A Swiss private bank that is said to be Zurich's oldest has agreed to pay the U.S. Justice Department US$22 million, in return for avoiding prosecution on grounds that it had helped certain of its American clients to avoid their U.S. tax obligations.
In a statement, the U.S. Justice Department said Rahn+Bodmer had helped 340 US taxpayers to hide assets and funds in Swiss accounts, causing a tax shortfall for the U.S. of around US$16.4 million between 2004 and 2012.
"The agreement requires R+B to provide ongoing assistance to the Department of Justice and to pay a total of US$22 million in restitution, forfeiture, and penalties," the statement said.
"If R+B abides by all of the terms of the agreement, the [U.S.] goovernment will defer prosecution on the Information for three years, and then seek to dismiss the charge."
Published accounts of the matter noted that the deal represents one of the last by a Swiss bank charged in connection with helping Americans to hide offshore accounts, in the wake of a U.S. crackdown that began some years ago.
A spokesperson for Rahn+Bodmer said the bank did not comment on the facts of the case and referred questions in this regard to the Department of Justice's statement.
As for the amount the bank is being obliged to pay, the spokesperson said it was "fully covered by provisions made in the past, and therefore does not affect the current profit and loss statement of Rahn+Bodmer Co.
"With equity capital still well over CHF200 million, the bank remains very well capitalized."
In its coverage of the Rahn+Bodmer news, the Swiss news website Swiss.Info.ch noted that the charges against R+B and the other Swiss banks that have been caught enabling American citizens to hid assets outside of the U.S. came in the wake of a major U.S. offensive against tax evasion that began in 2014 and targeted "numerous Swiss banks" before going on to impose "total financial penalties of well over US$1 billion."
U.S. pressure on Swiss
banks said to continue
As reported, the U.S. hasn't given up pressuring Switzerland's financial institutions to provide information on certain of their American account-holders, however, although it now has a new weapon – the U.S.anti-tax evasion law known as FATCA that began to be enforced in Switzerland in 2014 – a Swiss government document that came to the attention of the Swiss media in December revealed.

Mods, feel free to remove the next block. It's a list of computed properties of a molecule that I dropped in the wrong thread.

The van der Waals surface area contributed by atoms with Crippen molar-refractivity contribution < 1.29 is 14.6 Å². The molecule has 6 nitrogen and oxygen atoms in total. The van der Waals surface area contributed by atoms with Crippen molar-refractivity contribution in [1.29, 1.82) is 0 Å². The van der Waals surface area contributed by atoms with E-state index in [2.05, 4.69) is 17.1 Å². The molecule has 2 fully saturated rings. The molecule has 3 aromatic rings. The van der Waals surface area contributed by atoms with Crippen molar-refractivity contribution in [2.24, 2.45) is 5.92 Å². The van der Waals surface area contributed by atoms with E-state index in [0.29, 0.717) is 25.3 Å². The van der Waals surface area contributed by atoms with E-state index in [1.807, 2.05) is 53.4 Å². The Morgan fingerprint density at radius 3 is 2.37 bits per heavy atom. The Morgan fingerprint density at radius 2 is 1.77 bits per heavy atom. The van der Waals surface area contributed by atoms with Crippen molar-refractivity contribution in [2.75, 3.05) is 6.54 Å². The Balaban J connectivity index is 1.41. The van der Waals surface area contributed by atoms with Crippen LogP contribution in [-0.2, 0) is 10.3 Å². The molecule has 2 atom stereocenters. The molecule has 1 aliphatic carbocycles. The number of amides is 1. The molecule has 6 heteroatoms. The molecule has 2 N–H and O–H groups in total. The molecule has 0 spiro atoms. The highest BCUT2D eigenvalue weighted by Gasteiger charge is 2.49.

Finews.com, a financial news website, noted that that many of the 12 banks and one fiduciary firm that were mentioned in the Swiss government document had been among those that had "elected not to take part" in a program that had been agreed in 2012 between the U.S. and Swiss governments, whereby those Swiss banks that agreed to participate would be able to come clean on any then-undeclared U.S. accounts, and thereby avoid prosecution.
The U.S. has actually been coming after Swiss banks since sometime around 2005, when a series of revelations by various whistleblowers and others, including ex-UBS banker Brad Birkenfeld, began, and prompted the U.S. authorities to begin cracking down the use by U.S. citizens of non-U.S. banks to hide their assets.
Birkenfeld, an American who had been working in UBS's Geneva offices, went on to become famous for having approached the U.S. Justice Department in 2007 to blow the whistle on what he knew to be going on at the bank, only to end up in prison, having been given a 40-month sentence for his role in helping American clients to avoid their U.S. tax obligations.
Then, while still in prison, with 10 months of his sentence to go, he applied for, and was given, a whistle-blower award of US$104 million, the largest such award ever – and permitted to walk free. Birkenfeld went on to write a book about it all, published in 2016, called Lucifer's Banker, which was updated and republished last year, as Lucifer's Banker Uncensored.
To read more about Birkenfeld, his books and his experiences as a Swiss private banker, click here.
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